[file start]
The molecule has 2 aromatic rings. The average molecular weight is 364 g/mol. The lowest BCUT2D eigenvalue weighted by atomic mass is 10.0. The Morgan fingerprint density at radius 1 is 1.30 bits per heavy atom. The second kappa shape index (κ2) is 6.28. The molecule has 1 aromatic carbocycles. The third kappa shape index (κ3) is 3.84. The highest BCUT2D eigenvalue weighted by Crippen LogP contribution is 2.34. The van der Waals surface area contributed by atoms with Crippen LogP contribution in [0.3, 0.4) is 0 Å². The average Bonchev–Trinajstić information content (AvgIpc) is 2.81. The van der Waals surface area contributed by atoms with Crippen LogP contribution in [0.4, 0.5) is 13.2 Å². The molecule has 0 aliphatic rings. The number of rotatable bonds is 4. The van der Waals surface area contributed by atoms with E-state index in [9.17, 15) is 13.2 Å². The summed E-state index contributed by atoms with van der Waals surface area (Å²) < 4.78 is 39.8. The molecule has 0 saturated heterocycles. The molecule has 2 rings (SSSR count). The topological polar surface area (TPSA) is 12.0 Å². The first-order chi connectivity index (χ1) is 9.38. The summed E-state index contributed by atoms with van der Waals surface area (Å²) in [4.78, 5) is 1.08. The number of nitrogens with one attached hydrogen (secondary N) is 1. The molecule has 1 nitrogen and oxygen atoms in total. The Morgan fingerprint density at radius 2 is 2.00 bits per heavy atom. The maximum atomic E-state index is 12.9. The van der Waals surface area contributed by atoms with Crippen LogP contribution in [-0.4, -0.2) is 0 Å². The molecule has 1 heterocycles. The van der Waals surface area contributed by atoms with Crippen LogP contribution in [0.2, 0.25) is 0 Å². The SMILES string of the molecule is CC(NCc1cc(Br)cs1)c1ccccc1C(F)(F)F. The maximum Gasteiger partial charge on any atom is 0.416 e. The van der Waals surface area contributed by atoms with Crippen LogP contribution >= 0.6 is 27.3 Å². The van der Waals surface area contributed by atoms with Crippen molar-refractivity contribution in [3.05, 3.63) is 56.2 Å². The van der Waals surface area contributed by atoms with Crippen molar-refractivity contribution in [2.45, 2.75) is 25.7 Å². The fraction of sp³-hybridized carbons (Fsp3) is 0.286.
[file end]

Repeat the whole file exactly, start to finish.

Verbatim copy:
The molecule has 2 aromatic rings. The average molecular weight is 364 g/mol. The lowest BCUT2D eigenvalue weighted by atomic mass is 10.0. The Morgan fingerprint density at radius 1 is 1.30 bits per heavy atom. The second kappa shape index (κ2) is 6.28. The molecule has 1 aromatic carbocycles. The third kappa shape index (κ3) is 3.84. The highest BCUT2D eigenvalue weighted by Crippen LogP contribution is 2.34. The van der Waals surface area contributed by atoms with Crippen LogP contribution in [0.3, 0.4) is 0 Å². The average Bonchev–Trinajstić information content (AvgIpc) is 2.81. The van der Waals surface area contributed by atoms with Crippen LogP contribution in [0.4, 0.5) is 13.2 Å². The molecule has 0 aliphatic rings. The number of rotatable bonds is 4. The van der Waals surface area contributed by atoms with E-state index in [9.17, 15) is 13.2 Å². The summed E-state index contributed by atoms with van der Waals surface area (Å²) < 4.78 is 39.8. The molecule has 0 saturated heterocycles. The molecule has 2 rings (SSSR count). The topological polar surface area (TPSA) is 12.0 Å². The first-order chi connectivity index (χ1) is 9.38. The summed E-state index contributed by atoms with van der Waals surface area (Å²) in [4.78, 5) is 1.08. The number of nitrogens with one attached hydrogen (secondary N) is 1. The molecule has 1 nitrogen and oxygen atoms in total. The Morgan fingerprint density at radius 2 is 2.00 bits per heavy atom. The maximum atomic E-state index is 12.9. The van der Waals surface area contributed by atoms with Crippen LogP contribution in [-0.4, -0.2) is 0 Å². The molecule has 1 heterocycles. The van der Waals surface area contributed by atoms with Crippen LogP contribution in [0.2, 0.25) is 0 Å². The SMILES string of the molecule is CC(NCc1cc(Br)cs1)c1ccccc1C(F)(F)F. The maximum Gasteiger partial charge on any atom is 0.416 e. The van der Waals surface area contributed by atoms with Crippen LogP contribution >= 0.6 is 27.3 Å². The van der Waals surface area contributed by atoms with Crippen molar-refractivity contribution in [3.05, 3.63) is 56.2 Å². The van der Waals surface area contributed by atoms with Crippen molar-refractivity contribution in [2.45, 2.75) is 25.7 Å². The fraction of sp³-hybridized carbons (Fsp3) is 0.286.